Five cylindrical buildings clad in colorful ceramic tile comprise the Children’s Education and Innovation Center, located in the heart of the Technology Park of Paterna in Valencia, Spain. The park contains over 450 companies that all together employ nearly 8,000 people. As these numbers continue to rise, so does the need for easily accessible day care.
The Foundation for Innovation in Childhood of Valencian Community, an organization formed by companies headquartered in the park, commissioned Foursquare Arquitectos to design a children’s center promoting creativity, educational innovation and socialization. Last but not least they tasked the architects with integrating sustainable technology. Lead architect Ana Garcia Sala teamed with M2 Distribución and Natucer of Tile of Spain to bring the $5.5-million project to fruition.
The curved edges on the buildings’ exteriors and interiors were inspired by observing children at play. “The rounded shapes lack sharp edges, promoting a comfortable, social environment for the children,” says Sala. “This allows even the youngest to lean along the walls without fear.”
While the school of colorful buildings makes a strong visual statement about forward-thinking education, the center’s carbon footprint is minimal thanks to geothermal energy, exterior solar panels, and resin-treated floors that help to regulate temperature.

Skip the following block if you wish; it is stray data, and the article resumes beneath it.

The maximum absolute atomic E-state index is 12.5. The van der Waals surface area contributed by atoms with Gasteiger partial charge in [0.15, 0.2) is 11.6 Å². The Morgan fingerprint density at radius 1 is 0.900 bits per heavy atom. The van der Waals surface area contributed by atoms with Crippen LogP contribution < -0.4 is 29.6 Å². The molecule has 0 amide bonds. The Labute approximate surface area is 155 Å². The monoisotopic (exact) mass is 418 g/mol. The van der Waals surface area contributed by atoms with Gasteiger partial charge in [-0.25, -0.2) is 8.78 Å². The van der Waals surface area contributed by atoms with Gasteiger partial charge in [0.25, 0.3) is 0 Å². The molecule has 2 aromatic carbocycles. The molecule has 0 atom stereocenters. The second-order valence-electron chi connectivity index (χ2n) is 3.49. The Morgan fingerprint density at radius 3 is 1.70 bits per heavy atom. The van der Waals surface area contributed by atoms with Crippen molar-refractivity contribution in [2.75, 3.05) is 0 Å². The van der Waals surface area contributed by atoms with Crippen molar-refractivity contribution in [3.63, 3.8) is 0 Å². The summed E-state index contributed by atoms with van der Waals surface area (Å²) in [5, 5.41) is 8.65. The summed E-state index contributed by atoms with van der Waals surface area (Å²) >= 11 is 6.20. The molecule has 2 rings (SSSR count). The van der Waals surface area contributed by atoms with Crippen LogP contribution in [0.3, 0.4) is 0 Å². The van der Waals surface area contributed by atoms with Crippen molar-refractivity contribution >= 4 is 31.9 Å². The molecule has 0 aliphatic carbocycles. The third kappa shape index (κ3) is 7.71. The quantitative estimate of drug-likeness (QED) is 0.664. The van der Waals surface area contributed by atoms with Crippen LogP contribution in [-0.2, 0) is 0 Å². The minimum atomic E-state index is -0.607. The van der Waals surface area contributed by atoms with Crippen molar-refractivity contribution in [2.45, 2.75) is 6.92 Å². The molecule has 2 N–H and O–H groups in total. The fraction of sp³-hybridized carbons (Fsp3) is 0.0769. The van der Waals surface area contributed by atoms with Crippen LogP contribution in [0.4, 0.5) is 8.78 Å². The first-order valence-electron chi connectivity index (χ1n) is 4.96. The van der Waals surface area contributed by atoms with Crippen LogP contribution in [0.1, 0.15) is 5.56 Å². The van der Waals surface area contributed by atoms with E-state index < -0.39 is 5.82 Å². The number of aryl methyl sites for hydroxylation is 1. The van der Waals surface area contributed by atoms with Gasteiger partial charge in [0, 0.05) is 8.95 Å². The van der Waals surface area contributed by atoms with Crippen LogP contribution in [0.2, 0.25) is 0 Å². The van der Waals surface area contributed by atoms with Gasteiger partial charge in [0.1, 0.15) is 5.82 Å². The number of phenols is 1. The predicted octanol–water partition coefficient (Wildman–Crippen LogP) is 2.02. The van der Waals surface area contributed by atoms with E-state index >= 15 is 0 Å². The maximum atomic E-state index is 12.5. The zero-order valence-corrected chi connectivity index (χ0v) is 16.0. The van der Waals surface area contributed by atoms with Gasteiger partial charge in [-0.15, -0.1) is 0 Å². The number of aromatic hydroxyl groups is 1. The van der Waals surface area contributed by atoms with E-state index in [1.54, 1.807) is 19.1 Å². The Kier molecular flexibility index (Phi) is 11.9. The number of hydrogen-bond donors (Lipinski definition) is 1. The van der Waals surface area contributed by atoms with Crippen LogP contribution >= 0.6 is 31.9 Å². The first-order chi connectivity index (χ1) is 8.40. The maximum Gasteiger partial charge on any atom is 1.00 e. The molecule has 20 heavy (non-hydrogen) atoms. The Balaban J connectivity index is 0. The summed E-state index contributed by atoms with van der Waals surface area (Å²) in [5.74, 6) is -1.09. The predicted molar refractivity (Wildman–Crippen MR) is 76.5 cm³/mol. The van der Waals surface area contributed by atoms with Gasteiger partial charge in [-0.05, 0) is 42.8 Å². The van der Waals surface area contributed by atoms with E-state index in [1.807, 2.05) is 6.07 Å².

The mountain with its historic cathedral Seu Vella and the Segre River marks the high point and low point of Lleida (Lerida), the second city of Catolonia, following Barcelona. La Llotja theatre and conference center sits on the banks of the Segre, somewhat outside the centre of the city. Mecanoo’s design interprets the landscape of Lleida as the exciting scenery before which the building has been placed, somewhat further from the river. The mise-en-scène is elaborated on three levels of scale. Regarded from the large scale of the region, the building forms a link between the river and the mountain. Viewed from the urban scale, La Llotja and the river form a balanced composition. At street level the cantilevers of La Llotja de Lleida provide protection from sun and rain.
The Oscar Niemeyer International Cultural Centre or Centro Niemeyer (Spanish: Centro Cultural Internacional Oscar Niemeyer), (popularly known as el Niemeyer), is the result of the combination of a cultural complex designed by the Brazilian architect Oscar Niemeyer and an international cultural project. The center is located on the estuary of Avilés, Asturias (Spain). It was inaugurated on the 26 of May 2011.
The architect described the Niemeyer Centre as "An open square to the humankind, a place for education, culture and peace".
It is possible to see the buildings from different places, even from the air. Its size and white, red and yellow colours highlight its location in the landscape of the town.
Oscar Niemeyer's vision is based on three pillars: education, culture and peace. The Centro Niemeyer tries to be a magnet for the three elements. The Niemeyer Centre also tries to combine international and national products. ...continue reading "Centro Niemeyer, Avilés, Asturias"
Exit Architects have brought light into a 19th century prison by replacing the roof with a zink steel cover full of skylights.
Situated in Palencia, Castilla y León, a city in northern Spain, the historic Neo-Mudéjar brick building has been transformed into a civic centre. The new dynamic hub combines both ancient and modern walls. Exterior walls of the four existing structures were retained and extended with five pavilions. The entire unit is crowned with stepped roof units to guarantee light-infused interior spaces. ...continue reading "Palencia Cultural Civic Centre"
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